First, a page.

Gulfstream last month took a big step toward obtaining approval for the synthetic-vision primary flight display (SV-PFD) and upgraded enhanced-vision system (EVS II) in its top models by concluding several months of flight testing and handing over to the FAA reams of certification documentation.
Bombardier has completed flight development testing of its enhanced vision system (EVS), a HUD-coupled package that uses a CMC Electronics infrared sensor and head-up display manufactured by Thales. The system has started certification flight testing, a regimen that Bombardier said will result in an amendment to the Global Express type certificate in next year’s first quarter.
A series of flight tests held in France this past summer has successfully shown that the Thales TopOwl helmet-mounted display system originally designed for helicopter pilots works just as well for those flying military transport aircraft. The tests made use of the TopOwl-H head up display (HUD) system now in full-scale production. Thales has made more than 400 to date.
Rockwell Collins is applying years of flight-test research to its new Pro Line Fusion integrated avionics system by combining computer-generated synthetic scenes with infrared enhanced-vision views on the primary flight displays and HUD. The goal, the company proclaims, is to give business jet crews the ability to “go anywhere, anytime.”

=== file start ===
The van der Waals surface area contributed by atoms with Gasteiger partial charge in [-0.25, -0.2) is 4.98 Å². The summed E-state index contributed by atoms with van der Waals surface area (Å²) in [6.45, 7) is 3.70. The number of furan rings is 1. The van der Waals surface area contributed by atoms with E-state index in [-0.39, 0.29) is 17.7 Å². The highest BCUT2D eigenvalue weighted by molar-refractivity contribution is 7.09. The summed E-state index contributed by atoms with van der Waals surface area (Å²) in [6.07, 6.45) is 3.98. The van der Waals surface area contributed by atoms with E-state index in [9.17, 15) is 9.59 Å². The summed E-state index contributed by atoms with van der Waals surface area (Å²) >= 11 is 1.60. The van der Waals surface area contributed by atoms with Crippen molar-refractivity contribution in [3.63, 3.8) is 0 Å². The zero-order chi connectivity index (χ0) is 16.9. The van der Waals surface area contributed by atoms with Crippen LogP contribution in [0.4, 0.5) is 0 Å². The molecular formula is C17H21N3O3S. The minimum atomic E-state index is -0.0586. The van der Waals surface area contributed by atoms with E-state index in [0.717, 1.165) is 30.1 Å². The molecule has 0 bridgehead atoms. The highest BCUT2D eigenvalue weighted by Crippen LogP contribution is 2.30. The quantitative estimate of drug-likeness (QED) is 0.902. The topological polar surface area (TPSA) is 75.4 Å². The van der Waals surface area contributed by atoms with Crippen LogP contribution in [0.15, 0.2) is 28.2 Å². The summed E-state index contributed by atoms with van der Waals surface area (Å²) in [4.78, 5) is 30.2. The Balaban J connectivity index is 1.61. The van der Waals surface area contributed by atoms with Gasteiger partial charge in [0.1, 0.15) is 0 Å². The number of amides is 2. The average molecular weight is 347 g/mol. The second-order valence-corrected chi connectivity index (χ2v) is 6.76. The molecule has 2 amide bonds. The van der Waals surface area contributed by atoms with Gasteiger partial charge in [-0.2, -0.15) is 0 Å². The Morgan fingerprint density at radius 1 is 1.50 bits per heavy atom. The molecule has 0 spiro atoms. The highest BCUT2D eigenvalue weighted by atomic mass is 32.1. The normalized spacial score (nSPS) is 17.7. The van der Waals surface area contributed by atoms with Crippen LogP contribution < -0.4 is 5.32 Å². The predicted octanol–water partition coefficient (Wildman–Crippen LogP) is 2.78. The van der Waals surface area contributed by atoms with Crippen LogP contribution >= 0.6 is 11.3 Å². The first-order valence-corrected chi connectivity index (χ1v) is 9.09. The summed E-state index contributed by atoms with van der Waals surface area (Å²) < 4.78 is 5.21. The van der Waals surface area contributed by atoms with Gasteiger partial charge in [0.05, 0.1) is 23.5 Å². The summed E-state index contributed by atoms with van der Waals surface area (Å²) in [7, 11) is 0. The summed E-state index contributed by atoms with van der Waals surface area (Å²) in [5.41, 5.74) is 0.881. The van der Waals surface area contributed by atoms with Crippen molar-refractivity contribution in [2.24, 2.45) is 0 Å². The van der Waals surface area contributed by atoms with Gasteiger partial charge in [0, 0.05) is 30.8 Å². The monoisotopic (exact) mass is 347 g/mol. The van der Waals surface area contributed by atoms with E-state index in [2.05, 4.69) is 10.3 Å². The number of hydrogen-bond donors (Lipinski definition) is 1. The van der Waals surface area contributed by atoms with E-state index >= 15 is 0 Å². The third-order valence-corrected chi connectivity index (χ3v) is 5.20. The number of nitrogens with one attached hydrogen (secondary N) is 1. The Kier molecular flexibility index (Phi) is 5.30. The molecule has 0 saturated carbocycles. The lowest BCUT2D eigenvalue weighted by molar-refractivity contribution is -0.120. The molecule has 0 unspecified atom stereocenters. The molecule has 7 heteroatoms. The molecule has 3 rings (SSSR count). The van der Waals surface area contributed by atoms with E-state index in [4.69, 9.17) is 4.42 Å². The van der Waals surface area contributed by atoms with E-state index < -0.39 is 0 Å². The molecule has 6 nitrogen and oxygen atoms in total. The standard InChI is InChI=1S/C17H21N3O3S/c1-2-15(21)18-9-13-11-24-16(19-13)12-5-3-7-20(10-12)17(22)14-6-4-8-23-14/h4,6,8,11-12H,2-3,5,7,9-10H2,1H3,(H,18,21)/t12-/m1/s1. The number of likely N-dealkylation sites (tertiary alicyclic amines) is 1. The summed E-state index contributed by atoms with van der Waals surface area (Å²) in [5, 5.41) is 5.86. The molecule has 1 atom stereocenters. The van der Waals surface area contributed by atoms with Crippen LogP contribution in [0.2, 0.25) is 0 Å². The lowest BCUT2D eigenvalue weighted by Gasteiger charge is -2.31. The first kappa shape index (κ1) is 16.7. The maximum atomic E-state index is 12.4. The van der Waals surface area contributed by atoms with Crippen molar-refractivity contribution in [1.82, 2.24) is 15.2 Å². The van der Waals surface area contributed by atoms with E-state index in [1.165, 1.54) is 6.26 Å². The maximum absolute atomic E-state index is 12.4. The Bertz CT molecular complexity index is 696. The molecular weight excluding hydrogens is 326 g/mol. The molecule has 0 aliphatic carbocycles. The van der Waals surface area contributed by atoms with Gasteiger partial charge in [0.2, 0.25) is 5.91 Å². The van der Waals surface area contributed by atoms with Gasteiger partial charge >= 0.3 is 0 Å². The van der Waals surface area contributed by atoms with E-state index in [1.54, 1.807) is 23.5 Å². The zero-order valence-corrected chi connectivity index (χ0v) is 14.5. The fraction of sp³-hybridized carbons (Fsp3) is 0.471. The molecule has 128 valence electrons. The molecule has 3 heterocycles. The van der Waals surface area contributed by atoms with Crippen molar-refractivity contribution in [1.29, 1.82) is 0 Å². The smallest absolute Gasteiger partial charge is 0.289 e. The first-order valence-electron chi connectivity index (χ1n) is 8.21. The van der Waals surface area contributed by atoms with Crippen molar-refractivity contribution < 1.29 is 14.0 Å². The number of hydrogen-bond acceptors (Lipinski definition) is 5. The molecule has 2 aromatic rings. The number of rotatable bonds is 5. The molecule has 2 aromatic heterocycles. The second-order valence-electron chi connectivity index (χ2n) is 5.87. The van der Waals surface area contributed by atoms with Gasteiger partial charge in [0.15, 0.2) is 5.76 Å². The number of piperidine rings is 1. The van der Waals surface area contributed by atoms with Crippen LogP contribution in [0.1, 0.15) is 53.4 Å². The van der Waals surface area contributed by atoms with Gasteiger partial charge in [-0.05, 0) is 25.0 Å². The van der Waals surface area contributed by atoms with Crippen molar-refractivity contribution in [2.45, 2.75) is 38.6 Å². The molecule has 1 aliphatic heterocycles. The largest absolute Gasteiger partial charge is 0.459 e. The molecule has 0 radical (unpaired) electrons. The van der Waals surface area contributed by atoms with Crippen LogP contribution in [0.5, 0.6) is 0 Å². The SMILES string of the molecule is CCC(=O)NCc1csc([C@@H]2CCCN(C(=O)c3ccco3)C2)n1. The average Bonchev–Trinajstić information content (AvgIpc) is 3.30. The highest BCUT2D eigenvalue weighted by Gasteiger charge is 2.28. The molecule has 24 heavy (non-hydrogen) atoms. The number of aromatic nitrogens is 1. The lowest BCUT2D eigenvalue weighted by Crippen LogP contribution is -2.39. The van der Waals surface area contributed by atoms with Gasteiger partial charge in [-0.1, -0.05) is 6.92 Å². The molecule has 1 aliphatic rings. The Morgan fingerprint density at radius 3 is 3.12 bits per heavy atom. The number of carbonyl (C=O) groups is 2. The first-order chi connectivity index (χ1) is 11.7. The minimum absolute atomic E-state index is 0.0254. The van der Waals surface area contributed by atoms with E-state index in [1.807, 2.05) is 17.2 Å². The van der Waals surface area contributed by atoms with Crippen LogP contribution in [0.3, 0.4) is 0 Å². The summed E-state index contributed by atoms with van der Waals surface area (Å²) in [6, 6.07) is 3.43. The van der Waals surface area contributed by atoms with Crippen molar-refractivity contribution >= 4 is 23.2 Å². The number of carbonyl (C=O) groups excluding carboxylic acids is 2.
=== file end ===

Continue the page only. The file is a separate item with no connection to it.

Following the introduction of the Kollsman enhanced vision system (EVS) into its entire family of large-cabin business jets, Gulfstream reports it has started exploring the feasibility of bringing the technology down to the super-midsize G200 (formerly the Galaxy). Strong demand for EVS in the larger airplanes indicates that such a system would be welcome by G200 customers and operators as well, said Gulfstream president Bryan Moss.
Rockwell Collins has upgraded the operating software for the Airshow Network news and information service. The new network protocol, Version P4, improves Airshow Network’s overall connectivity and works over the AirCell onboard telephone network.
Eurocopter is making further strides toward its aim of certifying a helicopter to make IFR approaches to a hover, over a given point on the ground and at a defined height. By the end of this month, a second phase of flight tests involving a specially modified EC 155, currently under way near the OEM’s Marseille headquarters in southern France, will be complete.
In an experiment reminiscent of Jimmy Doolittle’s trailblazing instrument blind flight in 1929, researchers at Canada’s National Research Council (NRC) have conducted a full takeoff and landing flight of their testbed fly-by-wire Bell 205 helicopter controlled by a pilot completely “under the hood” and receiving all his visual cues via a helmet-mounted enhanced synthetic vision system (ESVS).
Canada’s CMC Electronics, the former Canadian Marconi, reported it has completed a second set of flight trials of its enhanced vision system, which uses a small infrared camera to capture a real-world view outside and ahead of the airplane and overlay it on a HUD.
The typical business airplane at different points in its lifetime will receive overhauled engines, a refurbished interior and more than a few coats of fresh paint, along with a host of required periodic maintenance checks and upgrades, all of which constitute the obligatory costs of operating a business jet or turboprop.